HR Management & Compliance

Train Hiring Managers to Avoid Ugly Preemployment Inquiries

Yesterday’s Advisor reviewed the good and the bad of preemployment inquiries that all of the people who interview at your organization should be aware of; today, we present a few of the just plain ugly questions that hiring managers must be trained to avoid at all costs.

Avoiding discriminatory practices in hiring should be a top priority, and hiring managers must be trained appropriately. While some of the bad inquiries may be subtle (as we saw in yesterday’s Advisor), there are others so overtly hideous that they practically demand that an applicant file a lawsuit.

The Ugly … Just Don’t Ask!

While these preemployment pitfalls should be obvious to the seasoned HR professional, it never hurts to stay on point and review. Avoid the following topics (and questions):

  • Age, height, or weight. The federal Age Discrimination in Employment Act (ADEA) prohibits discrimination in employment against persons who are 40 years old or older, and the Equal Employment Opportunity Commission (EEOC) guidelines cite the example of a minimum height requirement of at least 6 feet having an adverse impact on Asian Americans because of average height differences.
  • Medical conditions or disabilities. Don’t ask, “Why are you in a wheelchair?” or “How many sick days did you use last year?” Stick to the applicant’s ability to perform the essential functions of a specific position—appropriate health-related questions may be asked after a conditional offer of employment (but must be asked of ALL employees). Do note, however, that you may NEVER inquire about genetic information under federal law.
  • Gender, family status, or family plans. Never ask, “Do you have child care in place” or “Are you pregnant?” On a side note, this topic also has ramifications for that old interview standby, “Where do you see yourself in 5 years?”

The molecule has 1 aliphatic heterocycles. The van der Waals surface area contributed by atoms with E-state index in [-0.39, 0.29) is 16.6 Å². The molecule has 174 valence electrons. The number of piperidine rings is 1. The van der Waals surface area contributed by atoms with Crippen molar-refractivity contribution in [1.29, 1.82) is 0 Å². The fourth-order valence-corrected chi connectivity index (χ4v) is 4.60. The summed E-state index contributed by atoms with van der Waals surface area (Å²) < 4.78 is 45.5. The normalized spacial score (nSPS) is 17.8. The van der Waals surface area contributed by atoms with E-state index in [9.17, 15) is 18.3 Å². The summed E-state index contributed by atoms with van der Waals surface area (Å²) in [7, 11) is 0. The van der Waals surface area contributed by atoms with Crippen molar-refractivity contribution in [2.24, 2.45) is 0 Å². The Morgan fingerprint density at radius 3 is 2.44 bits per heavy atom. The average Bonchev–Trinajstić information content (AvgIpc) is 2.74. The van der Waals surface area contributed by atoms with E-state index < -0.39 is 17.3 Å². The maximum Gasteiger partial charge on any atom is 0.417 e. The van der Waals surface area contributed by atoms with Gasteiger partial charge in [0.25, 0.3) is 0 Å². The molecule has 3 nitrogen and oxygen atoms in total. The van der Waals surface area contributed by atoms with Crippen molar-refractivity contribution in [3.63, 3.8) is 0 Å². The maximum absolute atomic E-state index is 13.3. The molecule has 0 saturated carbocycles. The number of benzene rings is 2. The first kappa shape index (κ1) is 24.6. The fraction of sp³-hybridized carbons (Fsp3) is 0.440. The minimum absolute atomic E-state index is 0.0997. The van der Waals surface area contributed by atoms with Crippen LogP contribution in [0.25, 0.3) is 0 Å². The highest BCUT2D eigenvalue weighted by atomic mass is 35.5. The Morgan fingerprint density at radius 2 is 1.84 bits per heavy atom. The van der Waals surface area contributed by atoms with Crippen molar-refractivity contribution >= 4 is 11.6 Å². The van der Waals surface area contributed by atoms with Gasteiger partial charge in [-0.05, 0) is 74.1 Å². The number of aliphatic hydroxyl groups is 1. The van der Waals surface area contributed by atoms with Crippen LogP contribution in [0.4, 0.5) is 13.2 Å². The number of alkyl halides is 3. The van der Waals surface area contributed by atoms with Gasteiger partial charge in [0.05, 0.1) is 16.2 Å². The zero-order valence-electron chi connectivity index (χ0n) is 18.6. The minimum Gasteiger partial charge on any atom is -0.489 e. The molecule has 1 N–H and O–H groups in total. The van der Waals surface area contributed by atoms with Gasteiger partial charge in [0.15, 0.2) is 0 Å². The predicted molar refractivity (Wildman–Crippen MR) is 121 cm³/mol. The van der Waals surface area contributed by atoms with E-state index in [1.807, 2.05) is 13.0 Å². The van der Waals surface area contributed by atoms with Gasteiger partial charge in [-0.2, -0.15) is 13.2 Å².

• Race or religion. Aside from voluntary information collected for affirmative action reporting requirements, these topics should never come up on an application or during a job interview.

Get the Free Whitepaper Download on the Three Steps to a New and More Effective Interview. Learn what three steps are central to any new interview process.

They Asked What?

An article by Shlomo Sprung posted on asked LinkedIn users to share some of the most ridiculous interview questions they’ve ever been asked. Here are some of the more terrible—we shouldn’t have to explain why these are ugly!

  • “Are you old enough to have this job? I was 35 at the time.”
  • “Did you know this company is very much against the military?”
  • “If I looked in your bedroom closet at home … what would I find?”
  • “Would you feel comfortable attending functions in the all-white section of the city?”
  • “I only brought you in because we need to interview some women for this position. Oh, and can you fill out that EEOC form on the way out?”

Off-the-wall interview questions, lengthy printed job descriptions and rounds of repetitive interviews are a very 1989 – or even 2003 – way of recruiting. Gerry Crispin, Principal of CareerXroads, says it’s high time for a change. Click here to download his advice now!

Some of these may seem obvious, but complacency can be a powerful enemy of success (not to mention a useful ally of plaintiffs’ attorneys). And we all know what the solution to complacency is—effective training!